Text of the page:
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This is what austerity looks like: a nation surviving on the results of what conservatives privately call “the progressive nonsense” of the Big Society agenda.
In a journey that begins and ends in the capital, but takes in Belfast, Aberdeen, Plymouth and Brighton, Hatherley explores modern Britain’s urban landscape and finds a short-sighted disarray of empty buildings, malls and glass towers. Yet while A New Kind of Bleak anatomizes “broken Britain,” Hatherley also looks to a hopeful future and discovers fragments of what it might look like.
Illustrated by Laura Oldfield Ford, author and artist of Savage Messiah.
“A humanely barbed Nikolaus Pevsner for our times ... This book should be required reading for planners, developers and architects.”
“Hatherley has busily constructed a cult reputation as the angry young man of architectural criticism.”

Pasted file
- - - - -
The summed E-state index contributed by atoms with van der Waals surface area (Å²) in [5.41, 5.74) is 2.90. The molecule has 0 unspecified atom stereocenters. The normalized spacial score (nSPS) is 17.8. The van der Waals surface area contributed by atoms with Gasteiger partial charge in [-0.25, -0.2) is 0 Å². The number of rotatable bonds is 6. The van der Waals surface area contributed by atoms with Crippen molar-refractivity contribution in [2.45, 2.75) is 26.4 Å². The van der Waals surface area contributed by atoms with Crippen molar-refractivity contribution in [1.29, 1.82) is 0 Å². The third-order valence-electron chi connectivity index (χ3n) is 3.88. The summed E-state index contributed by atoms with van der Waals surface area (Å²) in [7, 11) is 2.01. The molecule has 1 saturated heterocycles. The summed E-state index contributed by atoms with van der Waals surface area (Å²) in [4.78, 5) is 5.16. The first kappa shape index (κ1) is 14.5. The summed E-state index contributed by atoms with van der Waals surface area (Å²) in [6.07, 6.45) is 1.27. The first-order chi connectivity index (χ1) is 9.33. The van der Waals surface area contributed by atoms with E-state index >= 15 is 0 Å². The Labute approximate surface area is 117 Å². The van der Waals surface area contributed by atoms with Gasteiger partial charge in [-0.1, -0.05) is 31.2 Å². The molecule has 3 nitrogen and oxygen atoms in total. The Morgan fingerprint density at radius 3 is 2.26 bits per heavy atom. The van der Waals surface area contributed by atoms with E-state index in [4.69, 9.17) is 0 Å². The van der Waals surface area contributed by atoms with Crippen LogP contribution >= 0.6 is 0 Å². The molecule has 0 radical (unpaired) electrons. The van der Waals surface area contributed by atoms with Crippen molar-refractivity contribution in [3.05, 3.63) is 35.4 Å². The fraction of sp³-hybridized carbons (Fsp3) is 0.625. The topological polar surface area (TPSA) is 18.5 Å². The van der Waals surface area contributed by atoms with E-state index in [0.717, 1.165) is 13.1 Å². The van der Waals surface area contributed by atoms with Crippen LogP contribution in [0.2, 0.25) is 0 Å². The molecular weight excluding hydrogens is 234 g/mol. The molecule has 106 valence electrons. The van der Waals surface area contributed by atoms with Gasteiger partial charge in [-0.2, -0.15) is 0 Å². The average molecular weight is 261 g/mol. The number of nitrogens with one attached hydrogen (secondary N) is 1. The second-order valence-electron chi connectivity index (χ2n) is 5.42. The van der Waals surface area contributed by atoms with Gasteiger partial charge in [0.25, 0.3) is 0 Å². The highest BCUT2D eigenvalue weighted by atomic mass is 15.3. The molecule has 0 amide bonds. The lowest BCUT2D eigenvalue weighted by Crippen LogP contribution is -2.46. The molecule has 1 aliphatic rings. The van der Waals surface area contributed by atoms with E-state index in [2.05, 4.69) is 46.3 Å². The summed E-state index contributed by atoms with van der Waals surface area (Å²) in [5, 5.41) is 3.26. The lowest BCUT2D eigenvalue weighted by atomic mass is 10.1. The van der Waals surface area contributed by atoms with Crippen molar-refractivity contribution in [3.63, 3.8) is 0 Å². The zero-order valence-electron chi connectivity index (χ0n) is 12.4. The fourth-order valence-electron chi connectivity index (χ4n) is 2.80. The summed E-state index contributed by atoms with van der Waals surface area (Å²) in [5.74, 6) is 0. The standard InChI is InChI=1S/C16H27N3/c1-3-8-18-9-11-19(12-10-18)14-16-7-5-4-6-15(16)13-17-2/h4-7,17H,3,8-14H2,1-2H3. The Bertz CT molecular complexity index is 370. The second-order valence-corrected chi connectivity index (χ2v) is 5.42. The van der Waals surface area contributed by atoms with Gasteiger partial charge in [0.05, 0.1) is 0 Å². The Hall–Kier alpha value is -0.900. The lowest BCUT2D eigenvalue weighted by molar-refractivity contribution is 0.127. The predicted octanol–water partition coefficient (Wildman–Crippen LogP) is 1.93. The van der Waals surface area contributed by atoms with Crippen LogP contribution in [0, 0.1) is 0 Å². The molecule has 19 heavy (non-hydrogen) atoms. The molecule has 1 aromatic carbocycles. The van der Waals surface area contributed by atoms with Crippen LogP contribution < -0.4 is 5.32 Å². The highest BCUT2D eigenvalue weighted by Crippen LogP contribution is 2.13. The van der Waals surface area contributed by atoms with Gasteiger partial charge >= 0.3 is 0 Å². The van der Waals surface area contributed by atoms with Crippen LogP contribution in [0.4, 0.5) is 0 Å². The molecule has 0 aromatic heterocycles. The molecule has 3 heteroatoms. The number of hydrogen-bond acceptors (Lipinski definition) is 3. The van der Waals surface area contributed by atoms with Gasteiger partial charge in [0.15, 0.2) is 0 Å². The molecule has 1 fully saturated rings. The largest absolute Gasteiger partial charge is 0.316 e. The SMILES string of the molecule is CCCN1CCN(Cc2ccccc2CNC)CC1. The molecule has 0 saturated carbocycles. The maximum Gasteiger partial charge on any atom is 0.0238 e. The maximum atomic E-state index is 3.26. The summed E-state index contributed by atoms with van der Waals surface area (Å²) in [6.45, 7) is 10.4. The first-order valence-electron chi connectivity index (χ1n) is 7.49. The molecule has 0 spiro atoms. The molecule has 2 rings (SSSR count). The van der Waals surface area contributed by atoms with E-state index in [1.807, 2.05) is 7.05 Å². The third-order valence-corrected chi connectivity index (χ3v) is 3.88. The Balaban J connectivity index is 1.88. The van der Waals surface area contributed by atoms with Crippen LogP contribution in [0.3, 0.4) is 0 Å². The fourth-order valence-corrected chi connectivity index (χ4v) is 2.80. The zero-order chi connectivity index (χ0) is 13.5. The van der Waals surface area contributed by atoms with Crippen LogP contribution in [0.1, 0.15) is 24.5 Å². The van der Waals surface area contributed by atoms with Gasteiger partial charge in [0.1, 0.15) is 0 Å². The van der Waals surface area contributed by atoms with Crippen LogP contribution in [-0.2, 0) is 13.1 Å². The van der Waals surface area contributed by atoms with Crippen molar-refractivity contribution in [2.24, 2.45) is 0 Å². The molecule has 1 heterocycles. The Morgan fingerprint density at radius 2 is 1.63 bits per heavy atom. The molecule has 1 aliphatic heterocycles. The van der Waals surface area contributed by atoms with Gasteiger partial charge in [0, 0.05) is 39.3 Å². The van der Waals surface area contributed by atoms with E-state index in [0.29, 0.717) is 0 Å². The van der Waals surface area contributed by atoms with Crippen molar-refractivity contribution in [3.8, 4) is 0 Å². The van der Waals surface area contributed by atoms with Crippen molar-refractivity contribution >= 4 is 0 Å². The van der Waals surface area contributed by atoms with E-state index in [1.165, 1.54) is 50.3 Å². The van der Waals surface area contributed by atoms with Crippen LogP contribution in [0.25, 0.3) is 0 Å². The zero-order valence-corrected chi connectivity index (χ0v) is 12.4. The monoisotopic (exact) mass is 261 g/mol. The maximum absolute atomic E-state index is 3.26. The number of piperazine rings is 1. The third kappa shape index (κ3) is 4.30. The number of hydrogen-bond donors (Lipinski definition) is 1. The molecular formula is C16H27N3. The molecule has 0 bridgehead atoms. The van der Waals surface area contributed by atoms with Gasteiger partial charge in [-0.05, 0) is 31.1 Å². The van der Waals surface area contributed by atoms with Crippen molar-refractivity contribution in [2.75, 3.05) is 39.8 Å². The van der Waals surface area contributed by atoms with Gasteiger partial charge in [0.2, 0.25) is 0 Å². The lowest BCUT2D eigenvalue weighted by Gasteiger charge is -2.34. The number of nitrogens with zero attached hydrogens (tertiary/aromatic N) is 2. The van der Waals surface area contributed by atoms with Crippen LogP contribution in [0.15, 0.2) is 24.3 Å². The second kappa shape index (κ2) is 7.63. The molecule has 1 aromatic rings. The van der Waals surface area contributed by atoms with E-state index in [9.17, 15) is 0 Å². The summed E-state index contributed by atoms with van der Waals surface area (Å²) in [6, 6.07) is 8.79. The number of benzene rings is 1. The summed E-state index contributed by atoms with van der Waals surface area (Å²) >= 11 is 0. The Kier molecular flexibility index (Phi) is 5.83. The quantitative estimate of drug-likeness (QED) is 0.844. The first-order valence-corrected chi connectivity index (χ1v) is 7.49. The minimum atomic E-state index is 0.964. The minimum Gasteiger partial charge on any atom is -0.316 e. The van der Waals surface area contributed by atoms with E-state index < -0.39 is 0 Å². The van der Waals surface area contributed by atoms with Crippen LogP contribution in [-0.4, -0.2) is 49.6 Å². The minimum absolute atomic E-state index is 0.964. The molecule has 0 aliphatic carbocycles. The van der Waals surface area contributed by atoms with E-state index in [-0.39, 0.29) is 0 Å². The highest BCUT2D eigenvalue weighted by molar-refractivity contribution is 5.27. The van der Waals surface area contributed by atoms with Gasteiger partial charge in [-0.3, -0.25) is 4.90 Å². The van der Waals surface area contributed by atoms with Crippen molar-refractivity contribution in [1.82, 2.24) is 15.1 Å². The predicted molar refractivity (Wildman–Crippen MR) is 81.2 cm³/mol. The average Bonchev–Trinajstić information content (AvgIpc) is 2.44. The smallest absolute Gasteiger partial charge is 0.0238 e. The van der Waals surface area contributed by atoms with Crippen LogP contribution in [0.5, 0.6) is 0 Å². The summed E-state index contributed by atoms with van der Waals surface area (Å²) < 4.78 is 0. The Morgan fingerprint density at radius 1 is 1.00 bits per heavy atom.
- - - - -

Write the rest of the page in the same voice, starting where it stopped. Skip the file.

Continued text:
“Engaging, fearless and startlingly intelligent polemicist.”
“Essential reading for anyone who ever feels their blood start to boil when they hear the word ‘regeneration.’ ”
“Owen Hatherley brings to bear a quizzing eye, venomous wit, supple prose, refusal to curry favour, rejection of received ideas, exhaustive knowledge and all-round bolshiness.”
“Fierce and original.”
“He writes with venom and flare... [It is] refreshing to see politics reintroduced to the architectural debate.”
“[A] bracing antidote to the faux-chumminess of so much British cultural discourse.”
“A timely counterpoint to Britain’s jubilee and Olympics self-congratulation... observed with a precision and fury to force you to open your eyes.”
“Hatherley’s astute and provocative analysis reaches deep into many of the inequalities that exist for the 80 per cent of us who live in urban areas”